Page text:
My book club selected two books on Nazi Germany to read this month - the Book Thief and Maus. I would recommend both wholeheartedly to anyone looking for something new to read. But I'm not here to recommend books, and that's certainly not why you look at this blog. No, I mention these books because they made me want to share these photos with you.
The Book Thief is set in a town outside of Dachau, and I felt particularly moved when I read of the long marches of Jewish prisoners headed to Dachau in that book, because, you see, I had visited Dachau when I was in Germany for work a couple years ago.
According to Wikipedia, Dachau concentration camp was the first Nazi concentration camp opened in Germany, located on the grounds of an abandoned munitions factory near the medieval town of Dachau, about 10 miles northwest of Munich. It opened in March 1933 as the first regular concentration camp established by the Nazis and served as a model for other concentration camps that followed. It's not clear how many individuals passed through and suffered at Dachau, but one source estimates that over 200,000 prisoners from more than 30 countries were here, of whom two-thirds were political prisoners and nearly one-third were Jewish. Over 25,000 prisoners died here, with another 10,000 dying in subcamps established at satellite locations. The number of deaths only increased as, toward the end of war, death marches to and from the camp weakened and killed scores of prisoners.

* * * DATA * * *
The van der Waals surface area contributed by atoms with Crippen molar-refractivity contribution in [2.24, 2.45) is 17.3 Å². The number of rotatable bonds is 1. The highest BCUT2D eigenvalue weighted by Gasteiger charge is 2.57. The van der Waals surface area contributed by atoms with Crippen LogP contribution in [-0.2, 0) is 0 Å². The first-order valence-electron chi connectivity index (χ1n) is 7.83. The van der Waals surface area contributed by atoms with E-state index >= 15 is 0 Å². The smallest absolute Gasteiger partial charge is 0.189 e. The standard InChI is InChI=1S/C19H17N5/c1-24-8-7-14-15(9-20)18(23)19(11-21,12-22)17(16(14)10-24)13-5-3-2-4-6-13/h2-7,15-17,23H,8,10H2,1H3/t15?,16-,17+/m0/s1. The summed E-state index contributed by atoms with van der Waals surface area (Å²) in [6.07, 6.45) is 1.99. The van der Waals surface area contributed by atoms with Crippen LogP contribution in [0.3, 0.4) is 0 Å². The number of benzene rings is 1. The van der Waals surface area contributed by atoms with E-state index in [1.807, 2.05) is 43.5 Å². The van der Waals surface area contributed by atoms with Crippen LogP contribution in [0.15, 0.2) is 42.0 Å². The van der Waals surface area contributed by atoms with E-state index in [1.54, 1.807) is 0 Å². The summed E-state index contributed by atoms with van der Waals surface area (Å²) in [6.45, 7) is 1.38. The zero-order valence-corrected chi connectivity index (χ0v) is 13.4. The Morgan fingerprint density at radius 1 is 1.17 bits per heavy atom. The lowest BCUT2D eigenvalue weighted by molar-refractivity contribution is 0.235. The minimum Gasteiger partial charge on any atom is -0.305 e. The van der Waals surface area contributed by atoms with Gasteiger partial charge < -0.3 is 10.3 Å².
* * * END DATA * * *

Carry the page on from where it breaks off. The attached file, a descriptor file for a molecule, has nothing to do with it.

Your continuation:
Most of the buildings don't exist on the grounds anymore. You can just see the gravel filled outlines of the buildings' footprints. Skeletons whispering of the enormity of what happened.
As is patently obvious from these pictures, it was a beautiful day. An oddly, strangely beautiful day to visit a location where such terrible atrocities were committed. The sky was bright blue, dotted with soft and puffy clouds. The weather was mild, neither too hot nor too cold. I couldn't believe how lovely it was. But it really made me think. There had to be beautiful days when Dachau was being used for things-too-terrible-to-write. Days when you couldn't believe how nice it was when terrible things happened in the world.
If you want to know anything more about these particular photos and what they show, please ask.